Women’s Foundation Helps Secure Passage of Historic Occupational Licensing Reforms

HB 1500 will allow hair braiders to practice without a cosmetology license, makes Missouri 15th State with cost benefit analysis law

Jefferson City, Mo. – The Women’s Foundation today applauded the Missouri General Assembly for passing HB 1500, which will reduce occupational licensing regulations and allow hair braiders to practice without a cosmetology license. As an alternative, hair braiders must register with the State Board of Cosmetology and Barber Examiners. They must also complete a self-test on infection control techniques and diseases of the scalp based upon a brochure to be prepared by the board.

“This legislation is a great step forward that will increase economic opportunity and allow more women entrepreneurs to realize their full economic potential,” said Wendy Doyle Women’s Foundation President and CEO. “Hair braiding is a prime example of how occupational licensing requirements can be a barrier for women seeking to start their own businesses or pursue more flexible careers. Our research has shown that easing these unnecessary and onerous regulations will benefit women and strengthen the economy, and we thank state Rep. Shamed Dogan, Sen. Bill Eigel and others for championing this much-needed reform.”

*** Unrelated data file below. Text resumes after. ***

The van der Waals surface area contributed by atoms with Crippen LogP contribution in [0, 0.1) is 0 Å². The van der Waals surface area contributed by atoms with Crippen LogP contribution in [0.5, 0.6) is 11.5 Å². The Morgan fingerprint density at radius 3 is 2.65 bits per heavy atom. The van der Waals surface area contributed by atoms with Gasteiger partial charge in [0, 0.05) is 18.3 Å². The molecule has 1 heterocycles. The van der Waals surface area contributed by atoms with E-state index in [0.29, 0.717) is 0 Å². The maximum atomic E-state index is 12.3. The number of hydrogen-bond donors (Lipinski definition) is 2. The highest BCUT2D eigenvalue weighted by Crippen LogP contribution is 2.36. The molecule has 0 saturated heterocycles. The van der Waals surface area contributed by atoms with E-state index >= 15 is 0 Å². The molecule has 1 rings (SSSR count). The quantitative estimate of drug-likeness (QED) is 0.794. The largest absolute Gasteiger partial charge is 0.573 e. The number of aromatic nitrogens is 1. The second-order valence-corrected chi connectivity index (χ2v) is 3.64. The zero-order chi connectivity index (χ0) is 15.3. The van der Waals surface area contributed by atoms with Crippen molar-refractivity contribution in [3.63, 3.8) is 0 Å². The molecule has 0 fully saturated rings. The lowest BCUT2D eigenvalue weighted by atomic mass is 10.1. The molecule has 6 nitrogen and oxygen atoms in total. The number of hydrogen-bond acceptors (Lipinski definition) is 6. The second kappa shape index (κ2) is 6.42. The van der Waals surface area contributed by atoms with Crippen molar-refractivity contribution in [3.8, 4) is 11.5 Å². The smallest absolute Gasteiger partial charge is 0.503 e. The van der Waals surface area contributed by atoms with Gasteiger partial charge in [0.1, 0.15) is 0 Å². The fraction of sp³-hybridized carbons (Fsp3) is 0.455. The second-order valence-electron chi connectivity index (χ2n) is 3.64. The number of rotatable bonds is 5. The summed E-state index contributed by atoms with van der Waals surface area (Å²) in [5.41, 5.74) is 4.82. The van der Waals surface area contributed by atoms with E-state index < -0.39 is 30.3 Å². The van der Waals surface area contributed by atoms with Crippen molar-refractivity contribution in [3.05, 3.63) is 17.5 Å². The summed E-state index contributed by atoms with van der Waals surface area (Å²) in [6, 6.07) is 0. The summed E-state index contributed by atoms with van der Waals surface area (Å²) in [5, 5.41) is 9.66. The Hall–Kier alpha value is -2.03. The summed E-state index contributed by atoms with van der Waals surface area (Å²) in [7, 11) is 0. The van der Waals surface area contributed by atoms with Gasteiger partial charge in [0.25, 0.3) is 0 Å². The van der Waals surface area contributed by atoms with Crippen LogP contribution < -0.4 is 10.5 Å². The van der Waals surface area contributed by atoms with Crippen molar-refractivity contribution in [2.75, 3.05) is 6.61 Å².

HB 1500 also includes other reforms recommended by the Women’s Foundation, including sunrise provisions to ensure the state does not impose unreasonable occupational licensing burdens unless there is a compelling interest to protect the public. If such a reason exists, the state will select the least restrictive regulation. This provision is informed by Women’s Foundation research that outlines solutions to lower occupational licensing barriers.

The research concluded that unnecessary regulations restrict entry into certain professions and make it harder for women to start their own businesses. In the state of Missouri, hair braiders must complete over 1,000 hours of training for a cosmetology license, even though the training does not include hair braiding skills. In January, Kendall Seal, VP Vice President of Research & Policy and General Counsel of the Women’s Foundation testified in support of HB 1500.

HB 1500 will give  hair braiders the opportunity to operate their businesses while protecting consumers.

To learn more about the Women’s Foundation occupational licensing research click here.